I have been a proponent of agile methodologies since 2004 when I became exposed to the concepts while working on a United States Army application. My enthusiasm for agile practices led me to develop an open-source Scrum project management tool called
ScrumTime. Over the years, my journey with agile has been rich with experience and continuous learning.
Despite the strides made in agile tooling, a lingering question remains: Why are there so few tools that empower team members to visualize the entire project status as a hierarchical tree of related components, features, epics, or stories? I've often pondered on the need for tools that not only define the "definition of done" at the application design-level but also pinpoint hot-spots of buggy behavior like a heatmap overlaid on the application hierarchical design. In this blog series, I plan to delve into the importance of such a comprehensive project view and explore the landscape of agile tools to determine if this is offered today.
Just Break It Down, Right?
In Agile methodologies, breaking down work is typically done through a collaborative and iterative process. The goal is to create smaller, manageable units of work that can be prioritized, planned, and delivered within a short time frame. Here are some common techniques used to break down work in Agile:
Epics and Features:
- Larger pieces of work that can be broken down into smaller user stories.
- Epics represent a collection of related user stories.
- Express functionality from an end user's perspective.
- Follow the "As a [user], I want [an action] so that [benefit]" format.
- Provide a way to prioritize and organize features.
- Visualize the user's journey and identify different layers of functionality.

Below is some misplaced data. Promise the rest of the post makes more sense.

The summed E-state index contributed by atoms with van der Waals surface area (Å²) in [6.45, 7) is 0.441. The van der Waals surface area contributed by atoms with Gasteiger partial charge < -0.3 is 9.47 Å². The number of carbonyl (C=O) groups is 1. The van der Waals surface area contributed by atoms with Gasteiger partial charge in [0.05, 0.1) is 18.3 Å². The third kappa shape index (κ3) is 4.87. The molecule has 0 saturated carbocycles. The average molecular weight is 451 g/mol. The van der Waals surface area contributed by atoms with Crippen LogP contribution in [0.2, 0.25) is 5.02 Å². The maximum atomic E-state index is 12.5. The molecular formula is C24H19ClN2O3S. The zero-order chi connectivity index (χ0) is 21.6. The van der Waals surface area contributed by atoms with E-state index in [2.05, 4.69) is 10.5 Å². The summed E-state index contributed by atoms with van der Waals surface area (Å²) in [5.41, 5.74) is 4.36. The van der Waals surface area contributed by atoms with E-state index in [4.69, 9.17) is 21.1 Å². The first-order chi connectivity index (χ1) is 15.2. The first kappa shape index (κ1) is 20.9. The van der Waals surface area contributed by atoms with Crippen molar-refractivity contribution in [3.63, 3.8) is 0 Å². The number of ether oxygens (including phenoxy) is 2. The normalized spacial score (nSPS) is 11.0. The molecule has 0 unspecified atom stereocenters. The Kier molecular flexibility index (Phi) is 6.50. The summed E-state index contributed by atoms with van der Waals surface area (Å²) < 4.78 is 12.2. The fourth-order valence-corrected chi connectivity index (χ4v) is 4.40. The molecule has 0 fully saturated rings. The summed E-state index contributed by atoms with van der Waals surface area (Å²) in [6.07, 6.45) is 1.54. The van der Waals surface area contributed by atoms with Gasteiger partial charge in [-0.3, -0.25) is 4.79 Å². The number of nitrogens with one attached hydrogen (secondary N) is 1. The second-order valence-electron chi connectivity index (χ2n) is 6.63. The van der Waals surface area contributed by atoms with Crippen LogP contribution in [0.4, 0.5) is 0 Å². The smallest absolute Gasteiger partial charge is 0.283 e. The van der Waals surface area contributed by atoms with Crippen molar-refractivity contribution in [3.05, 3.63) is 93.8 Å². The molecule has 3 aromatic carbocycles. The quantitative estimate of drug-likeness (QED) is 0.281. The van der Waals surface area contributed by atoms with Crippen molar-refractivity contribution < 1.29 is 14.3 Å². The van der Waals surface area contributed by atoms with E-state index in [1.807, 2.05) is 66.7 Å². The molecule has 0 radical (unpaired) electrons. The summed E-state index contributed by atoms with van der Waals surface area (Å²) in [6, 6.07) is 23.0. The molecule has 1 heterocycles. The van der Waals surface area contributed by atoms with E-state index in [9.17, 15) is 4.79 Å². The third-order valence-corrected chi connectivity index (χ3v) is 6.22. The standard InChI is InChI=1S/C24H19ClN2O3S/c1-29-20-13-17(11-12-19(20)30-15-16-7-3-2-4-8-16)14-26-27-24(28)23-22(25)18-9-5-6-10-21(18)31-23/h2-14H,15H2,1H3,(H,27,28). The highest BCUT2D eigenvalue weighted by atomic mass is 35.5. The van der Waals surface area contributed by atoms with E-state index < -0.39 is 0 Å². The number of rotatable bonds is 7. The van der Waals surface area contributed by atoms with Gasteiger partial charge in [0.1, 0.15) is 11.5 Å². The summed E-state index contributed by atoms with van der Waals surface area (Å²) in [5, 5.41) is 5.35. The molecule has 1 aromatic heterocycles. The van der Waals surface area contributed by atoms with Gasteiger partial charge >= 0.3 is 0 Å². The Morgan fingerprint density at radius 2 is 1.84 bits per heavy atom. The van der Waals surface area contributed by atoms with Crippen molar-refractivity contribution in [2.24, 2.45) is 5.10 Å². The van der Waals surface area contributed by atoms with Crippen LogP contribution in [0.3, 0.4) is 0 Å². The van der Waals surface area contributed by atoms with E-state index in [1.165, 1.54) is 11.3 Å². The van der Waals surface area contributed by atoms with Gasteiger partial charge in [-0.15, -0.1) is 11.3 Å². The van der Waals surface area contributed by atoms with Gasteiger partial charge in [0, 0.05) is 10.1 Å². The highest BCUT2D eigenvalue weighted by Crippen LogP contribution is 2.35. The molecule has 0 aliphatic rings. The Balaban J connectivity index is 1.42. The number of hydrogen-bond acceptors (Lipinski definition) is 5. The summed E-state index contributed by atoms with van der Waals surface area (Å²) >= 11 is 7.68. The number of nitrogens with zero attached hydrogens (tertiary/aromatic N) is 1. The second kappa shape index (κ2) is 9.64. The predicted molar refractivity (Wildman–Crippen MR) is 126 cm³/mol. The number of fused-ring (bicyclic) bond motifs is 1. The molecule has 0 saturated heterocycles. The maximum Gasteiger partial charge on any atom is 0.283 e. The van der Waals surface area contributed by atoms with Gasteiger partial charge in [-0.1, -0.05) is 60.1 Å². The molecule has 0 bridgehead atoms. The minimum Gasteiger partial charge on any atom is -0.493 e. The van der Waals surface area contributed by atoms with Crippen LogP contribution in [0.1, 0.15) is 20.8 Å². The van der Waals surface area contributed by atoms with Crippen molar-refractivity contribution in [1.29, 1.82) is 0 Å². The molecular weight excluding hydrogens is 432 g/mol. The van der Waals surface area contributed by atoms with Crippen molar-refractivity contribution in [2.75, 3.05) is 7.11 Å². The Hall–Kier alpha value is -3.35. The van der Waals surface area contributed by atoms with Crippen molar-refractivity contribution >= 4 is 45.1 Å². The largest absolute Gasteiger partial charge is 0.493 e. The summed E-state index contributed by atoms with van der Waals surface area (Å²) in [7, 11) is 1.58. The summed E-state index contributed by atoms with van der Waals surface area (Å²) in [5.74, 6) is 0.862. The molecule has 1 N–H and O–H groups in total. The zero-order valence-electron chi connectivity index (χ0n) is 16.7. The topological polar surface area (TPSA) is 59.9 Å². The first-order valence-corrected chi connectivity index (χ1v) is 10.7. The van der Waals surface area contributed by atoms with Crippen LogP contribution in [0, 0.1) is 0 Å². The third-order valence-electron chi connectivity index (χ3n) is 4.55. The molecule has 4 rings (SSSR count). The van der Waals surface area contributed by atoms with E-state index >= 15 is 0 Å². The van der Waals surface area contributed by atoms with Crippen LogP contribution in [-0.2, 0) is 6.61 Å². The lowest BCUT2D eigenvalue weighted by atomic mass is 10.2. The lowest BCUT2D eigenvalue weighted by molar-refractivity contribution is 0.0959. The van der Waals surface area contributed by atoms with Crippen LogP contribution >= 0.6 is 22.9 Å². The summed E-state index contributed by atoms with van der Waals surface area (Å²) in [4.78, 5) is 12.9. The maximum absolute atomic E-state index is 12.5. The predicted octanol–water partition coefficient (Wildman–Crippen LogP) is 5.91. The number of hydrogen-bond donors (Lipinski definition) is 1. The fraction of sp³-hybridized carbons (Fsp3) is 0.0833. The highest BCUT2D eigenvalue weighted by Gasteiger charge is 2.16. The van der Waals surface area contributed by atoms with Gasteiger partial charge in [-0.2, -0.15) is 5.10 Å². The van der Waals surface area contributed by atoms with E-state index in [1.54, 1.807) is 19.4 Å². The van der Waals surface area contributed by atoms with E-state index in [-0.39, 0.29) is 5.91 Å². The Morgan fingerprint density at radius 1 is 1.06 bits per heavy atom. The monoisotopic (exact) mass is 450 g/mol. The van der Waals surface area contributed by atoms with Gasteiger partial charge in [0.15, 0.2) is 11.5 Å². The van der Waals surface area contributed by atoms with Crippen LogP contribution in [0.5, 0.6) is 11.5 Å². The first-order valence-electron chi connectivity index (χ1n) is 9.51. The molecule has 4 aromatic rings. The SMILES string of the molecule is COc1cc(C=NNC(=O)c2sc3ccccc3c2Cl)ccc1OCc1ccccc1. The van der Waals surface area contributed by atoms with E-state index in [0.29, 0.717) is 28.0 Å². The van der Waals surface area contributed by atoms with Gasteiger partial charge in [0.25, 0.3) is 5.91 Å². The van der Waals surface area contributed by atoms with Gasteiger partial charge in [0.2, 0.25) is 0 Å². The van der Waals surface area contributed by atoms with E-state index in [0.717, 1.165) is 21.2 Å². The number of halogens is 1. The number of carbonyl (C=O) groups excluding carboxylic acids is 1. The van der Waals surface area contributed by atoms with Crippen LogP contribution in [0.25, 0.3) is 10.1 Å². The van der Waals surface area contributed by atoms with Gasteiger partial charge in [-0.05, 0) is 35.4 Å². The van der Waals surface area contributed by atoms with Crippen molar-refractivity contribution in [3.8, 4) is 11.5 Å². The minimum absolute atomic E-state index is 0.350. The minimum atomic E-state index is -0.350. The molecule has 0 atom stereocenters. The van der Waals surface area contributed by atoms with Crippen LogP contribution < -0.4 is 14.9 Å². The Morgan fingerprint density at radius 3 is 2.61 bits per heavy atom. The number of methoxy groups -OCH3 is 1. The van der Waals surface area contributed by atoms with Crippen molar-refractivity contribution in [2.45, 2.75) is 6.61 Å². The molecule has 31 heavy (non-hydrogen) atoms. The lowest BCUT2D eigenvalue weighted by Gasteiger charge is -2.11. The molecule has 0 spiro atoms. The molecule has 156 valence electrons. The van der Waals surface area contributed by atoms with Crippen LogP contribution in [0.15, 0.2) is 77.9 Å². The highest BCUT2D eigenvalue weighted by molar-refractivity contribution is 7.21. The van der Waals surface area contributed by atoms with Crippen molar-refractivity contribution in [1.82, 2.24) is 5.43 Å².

- Helps in organizing and prioritizing stories based on user flow.
- Break user stories into smaller tasks during Sprint Planning.
- Tasks should be small enough to complete within a day or two.
- Helps in tracking progress on a daily basis.
Definition of Done (DoD):
- Clearly define the criteria that must be met for a user story to be considered complete.
- Breaking down work becomes easier when everyone understands what "done" means.
- Set a fixed time frame (sprint) for planning and completing work.
- Encourages breaking down work into smaller pieces that can be delivered within the time frame.
- Regularly review and refine the backlog during backlog grooming sessions.
- Adapt the breakdown of work based on feedback, changing priorities, or new information.
- Break down features in a way that each slice delivers end-to-end functionality.
- Each slice should be a small, complete piece of the overall feature.
- Define specific conditions that must be met for a user story to be considered complete.
- Helps in breaking down work into tasks that fulfill the acceptance criteria.
- Encourage collaboration between team members, including developers, testers, and product owners, to collectively break down and understand the work.
The specific approach for breaking down work may vary between Agile frameworks such as Scrum, Kanban, or others. The key is to keep the work manageable, prioritize effectively, and adapt the process based on feedback and changing requirements.
But, What About the Big Picture?
One of the key strengths of the agile methodology lies in its adaptability, allowing for deviations from the initial plan in response to unforeseen factors that may arise during the project's initiation. However, this flexibility can sometimes result in a lack of clarity regarding the comprehensive view of various project components such as features, epics, stories, and tasks, especially as changes accumulate over time.